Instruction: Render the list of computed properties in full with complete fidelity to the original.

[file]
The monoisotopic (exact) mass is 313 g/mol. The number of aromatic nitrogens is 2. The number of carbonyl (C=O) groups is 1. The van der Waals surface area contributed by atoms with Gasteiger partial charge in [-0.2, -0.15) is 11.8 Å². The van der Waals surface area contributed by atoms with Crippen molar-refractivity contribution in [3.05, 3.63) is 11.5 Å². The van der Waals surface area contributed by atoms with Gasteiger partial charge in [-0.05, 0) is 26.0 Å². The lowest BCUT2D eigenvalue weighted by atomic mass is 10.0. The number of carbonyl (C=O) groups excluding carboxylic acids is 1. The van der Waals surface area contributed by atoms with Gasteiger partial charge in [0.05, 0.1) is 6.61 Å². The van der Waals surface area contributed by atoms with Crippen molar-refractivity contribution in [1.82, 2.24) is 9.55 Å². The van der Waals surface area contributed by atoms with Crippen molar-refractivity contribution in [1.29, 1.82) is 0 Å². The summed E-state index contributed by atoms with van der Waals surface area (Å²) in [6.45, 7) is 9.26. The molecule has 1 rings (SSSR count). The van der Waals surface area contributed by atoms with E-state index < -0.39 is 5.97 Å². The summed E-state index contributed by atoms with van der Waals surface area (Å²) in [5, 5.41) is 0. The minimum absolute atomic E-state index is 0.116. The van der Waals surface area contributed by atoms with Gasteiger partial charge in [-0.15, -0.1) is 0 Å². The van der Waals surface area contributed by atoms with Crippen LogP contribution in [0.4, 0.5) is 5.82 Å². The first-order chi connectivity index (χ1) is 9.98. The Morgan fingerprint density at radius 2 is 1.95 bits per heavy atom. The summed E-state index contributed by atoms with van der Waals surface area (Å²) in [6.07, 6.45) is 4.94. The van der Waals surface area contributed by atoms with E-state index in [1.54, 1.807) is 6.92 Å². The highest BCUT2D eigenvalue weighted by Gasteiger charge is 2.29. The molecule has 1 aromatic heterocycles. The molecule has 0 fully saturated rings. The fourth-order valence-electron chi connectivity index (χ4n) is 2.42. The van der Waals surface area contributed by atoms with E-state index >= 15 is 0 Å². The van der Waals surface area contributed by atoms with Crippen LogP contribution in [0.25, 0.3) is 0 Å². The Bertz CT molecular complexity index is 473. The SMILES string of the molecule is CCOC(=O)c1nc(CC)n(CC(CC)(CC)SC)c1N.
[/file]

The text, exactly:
The monoisotopic (exact) mass is 313 g/mol. The number of aromatic nitrogens is 2. The number of carbonyl (C=O) groups is 1. The van der Waals surface area contributed by atoms with Gasteiger partial charge in [-0.2, -0.15) is 11.8 Å². The van der Waals surface area contributed by atoms with Crippen molar-refractivity contribution in [3.05, 3.63) is 11.5 Å². The van der Waals surface area contributed by atoms with Gasteiger partial charge in [-0.05, 0) is 26.0 Å². The lowest BCUT2D eigenvalue weighted by atomic mass is 10.0. The number of carbonyl (C=O) groups excluding carboxylic acids is 1. The van der Waals surface area contributed by atoms with Gasteiger partial charge in [0.05, 0.1) is 6.61 Å². The van der Waals surface area contributed by atoms with Crippen molar-refractivity contribution in [1.82, 2.24) is 9.55 Å². The van der Waals surface area contributed by atoms with Crippen molar-refractivity contribution in [1.29, 1.82) is 0 Å². The summed E-state index contributed by atoms with van der Waals surface area (Å²) in [6.45, 7) is 9.26. The molecule has 1 rings (SSSR count). The van der Waals surface area contributed by atoms with E-state index < -0.39 is 5.97 Å². The summed E-state index contributed by atoms with van der Waals surface area (Å²) in [5, 5.41) is 0. The minimum absolute atomic E-state index is 0.116. The van der Waals surface area contributed by atoms with Gasteiger partial charge in [-0.15, -0.1) is 0 Å². The van der Waals surface area contributed by atoms with Crippen LogP contribution in [0.4, 0.5) is 5.82 Å². The first-order chi connectivity index (χ1) is 9.98. The Morgan fingerprint density at radius 2 is 1.95 bits per heavy atom. The summed E-state index contributed by atoms with van der Waals surface area (Å²) in [6.07, 6.45) is 4.94. The van der Waals surface area contributed by atoms with E-state index in [1.54, 1.807) is 6.92 Å². The highest BCUT2D eigenvalue weighted by Gasteiger charge is 2.29. The molecule has 1 aromatic heterocycles. The molecule has 0 fully saturated rings. The fourth-order valence-electron chi connectivity index (χ4n) is 2.42. The van der Waals surface area contributed by atoms with E-state index >= 15 is 0 Å². The van der Waals surface area contributed by atoms with Crippen LogP contribution in [0.25, 0.3) is 0 Å². The Bertz CT molecular complexity index is 473. The SMILES string of the molecule is CCOC(=O)c1nc(CC)n(CC(CC)(CC)SC)c1N.